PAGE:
Making sure people with disabilities can vote – our work in India
September 26, 2019
People with disabilities have the right to vote along with everyone else, but they often miss out on this opportunity.
Some of the barriers preventing people with disabilities from voting include: inaccessible polling booths, lack of accessible voting machines, lack of knowledge and guidance about how to vote, and poorly trained polling officers who do not know how to interact with people with disabilities. Steps are being taken to eliminate these barriers so that people with disabilities who are eligible are able to cast their vote.
In Gorakhpur (India), Purvanchal Gramin Seva Samiti (PGSS), CBM’s partner organisation wanted to ensure that people with disabilities took part in the 2019 General Election. This was one of the world’s biggest elections, with 900 million people eligible to vote. PGSS worked with the District Administration of Gorakhpur and participated in their Voter Awareness Rally. Their slogan was, “Accessible Elections – 100% inclusion of people with disability”.
As part of the Voter Awareness Rally, at the beginning, there was a process of cross checking who was left off the voters’ list.
Work was done with the local DPO and the Sub-divisional Magistrate to cross check which people with disabilities were on and not on the list. The DPO leaders played a big part in getting the lists updated.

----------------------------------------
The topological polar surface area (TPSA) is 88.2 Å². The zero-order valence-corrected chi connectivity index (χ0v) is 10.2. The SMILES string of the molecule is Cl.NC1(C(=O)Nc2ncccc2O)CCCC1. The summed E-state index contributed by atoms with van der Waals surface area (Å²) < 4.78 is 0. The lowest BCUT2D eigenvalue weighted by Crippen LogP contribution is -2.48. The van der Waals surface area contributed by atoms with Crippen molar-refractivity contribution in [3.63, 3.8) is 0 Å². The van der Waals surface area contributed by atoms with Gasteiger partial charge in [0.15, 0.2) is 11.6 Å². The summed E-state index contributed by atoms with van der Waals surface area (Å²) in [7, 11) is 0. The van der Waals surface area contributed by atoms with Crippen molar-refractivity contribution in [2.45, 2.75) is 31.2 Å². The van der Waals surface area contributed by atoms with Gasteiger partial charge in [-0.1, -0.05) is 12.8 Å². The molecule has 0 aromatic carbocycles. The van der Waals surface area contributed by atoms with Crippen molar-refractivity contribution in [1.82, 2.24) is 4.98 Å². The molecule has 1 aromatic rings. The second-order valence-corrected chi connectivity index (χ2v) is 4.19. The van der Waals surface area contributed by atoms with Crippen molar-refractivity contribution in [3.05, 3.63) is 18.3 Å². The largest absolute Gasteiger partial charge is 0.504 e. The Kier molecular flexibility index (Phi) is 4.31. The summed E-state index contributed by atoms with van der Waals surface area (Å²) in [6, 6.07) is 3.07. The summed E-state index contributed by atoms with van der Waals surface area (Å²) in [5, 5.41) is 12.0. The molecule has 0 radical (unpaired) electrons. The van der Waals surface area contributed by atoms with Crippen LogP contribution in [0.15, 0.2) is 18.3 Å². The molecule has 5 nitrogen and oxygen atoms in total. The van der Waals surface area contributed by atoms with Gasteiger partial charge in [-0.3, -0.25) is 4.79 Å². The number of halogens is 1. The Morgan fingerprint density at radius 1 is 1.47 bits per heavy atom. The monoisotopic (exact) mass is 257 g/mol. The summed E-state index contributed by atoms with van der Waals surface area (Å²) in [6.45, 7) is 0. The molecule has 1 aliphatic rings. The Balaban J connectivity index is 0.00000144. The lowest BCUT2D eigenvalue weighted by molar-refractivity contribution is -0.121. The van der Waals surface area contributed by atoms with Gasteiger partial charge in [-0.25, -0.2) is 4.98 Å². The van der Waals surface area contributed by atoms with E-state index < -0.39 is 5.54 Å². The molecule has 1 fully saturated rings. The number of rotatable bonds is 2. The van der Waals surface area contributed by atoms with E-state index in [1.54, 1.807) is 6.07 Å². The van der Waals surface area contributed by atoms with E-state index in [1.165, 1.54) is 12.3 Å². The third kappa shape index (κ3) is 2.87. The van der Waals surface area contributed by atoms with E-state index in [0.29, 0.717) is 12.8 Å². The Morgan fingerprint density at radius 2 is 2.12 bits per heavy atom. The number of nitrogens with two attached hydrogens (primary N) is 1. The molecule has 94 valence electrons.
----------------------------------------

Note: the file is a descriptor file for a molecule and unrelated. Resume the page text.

The barriers faced by people with disabilities were recognised, such as accessing polling booths, inadequate voter education, and an inability to vote independently and privately. A decision was made to assess the entire polling process to make sure it was accessible for people with disabilities – Braille signage was included, and volunteers were allocated at each polling centre to assist people with disabilities.
Forty volunteers with disabilities and DPO leaders were selected as ‘Booth Ambassadors’ and were trained on overseeing India’s electronic voting machines, and the process of supervising people through the voting process, referencing the Electoral Commission’s guidelines for Accessible Elections. Their role was to support accessibility and highlight any areas for improvement at their nominated voting centres. Awareness campaigns were run in different areas in collaboration with NGOs, schools, government departments, welfare organisations, the media and community groups.
In Bharatpur, Chauri Chaura and Gorakhpur there were street plays encouraging people with disabilities to vote. There was a rally of people with disabilities in their tricycles and wheelchairs, highlighting the importance of voting and raising awareness that there were facilities available at polling stations for people with disabilities.
Overall, it was a successful campaign that promoted the rights of people with disabilities.
Newspapers reported that voter turnout was 61.1 per cent at Chauri Chaura, which was higher in comparison to the previous election. Not only that, it raised awareness on disability rights more broadly, and was a great way of getting the DPOs supported by PGSS to be active in yet another area of civil engagement.
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